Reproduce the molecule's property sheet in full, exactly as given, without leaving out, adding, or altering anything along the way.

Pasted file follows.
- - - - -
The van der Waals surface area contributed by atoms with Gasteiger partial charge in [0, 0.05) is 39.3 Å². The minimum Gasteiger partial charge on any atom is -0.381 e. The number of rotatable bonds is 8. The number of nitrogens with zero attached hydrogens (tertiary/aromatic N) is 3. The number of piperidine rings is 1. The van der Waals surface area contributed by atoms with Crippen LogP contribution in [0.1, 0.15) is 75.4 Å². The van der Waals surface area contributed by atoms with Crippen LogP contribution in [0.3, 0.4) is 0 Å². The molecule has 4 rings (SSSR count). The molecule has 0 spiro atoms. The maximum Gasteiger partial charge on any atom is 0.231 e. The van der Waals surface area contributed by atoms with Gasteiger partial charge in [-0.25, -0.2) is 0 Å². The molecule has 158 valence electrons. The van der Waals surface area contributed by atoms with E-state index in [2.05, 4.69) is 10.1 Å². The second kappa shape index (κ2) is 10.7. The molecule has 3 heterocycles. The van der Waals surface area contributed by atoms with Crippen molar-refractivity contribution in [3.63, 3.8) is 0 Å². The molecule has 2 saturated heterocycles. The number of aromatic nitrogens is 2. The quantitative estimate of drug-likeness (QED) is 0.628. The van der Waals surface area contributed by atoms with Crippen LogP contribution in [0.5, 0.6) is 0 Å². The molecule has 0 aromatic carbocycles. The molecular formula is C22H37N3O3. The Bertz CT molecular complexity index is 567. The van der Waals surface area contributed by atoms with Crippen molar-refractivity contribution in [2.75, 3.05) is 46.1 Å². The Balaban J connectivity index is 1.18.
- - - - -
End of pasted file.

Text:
The van der Waals surface area contributed by atoms with Gasteiger partial charge in [0, 0.05) is 39.3 Å². The minimum Gasteiger partial charge on any atom is -0.381 e. The number of rotatable bonds is 8. The number of nitrogens with zero attached hydrogens (tertiary/aromatic N) is 3. The number of piperidine rings is 1. The van der Waals surface area contributed by atoms with Crippen LogP contribution in [0.1, 0.15) is 75.4 Å². The van der Waals surface area contributed by atoms with Crippen LogP contribution in [0.3, 0.4) is 0 Å². The molecule has 4 rings (SSSR count). The molecule has 0 spiro atoms. The maximum Gasteiger partial charge on any atom is 0.231 e. The van der Waals surface area contributed by atoms with Gasteiger partial charge in [-0.25, -0.2) is 0 Å². The molecule has 158 valence electrons. The van der Waals surface area contributed by atoms with E-state index in [2.05, 4.69) is 10.1 Å². The second kappa shape index (κ2) is 10.7. The molecule has 3 heterocycles. The van der Waals surface area contributed by atoms with Crippen molar-refractivity contribution in [3.63, 3.8) is 0 Å². The molecule has 2 saturated heterocycles. The number of aromatic nitrogens is 2. The quantitative estimate of drug-likeness (QED) is 0.628. The van der Waals surface area contributed by atoms with Crippen LogP contribution in [0.5, 0.6) is 0 Å². The molecule has 0 aromatic carbocycles. The molecular formula is C22H37N3O3. The Bertz CT molecular complexity index is 567. The van der Waals surface area contributed by atoms with Crippen molar-refractivity contribution in [2.75, 3.05) is 46.1 Å². The Balaban J connectivity index is 1.18.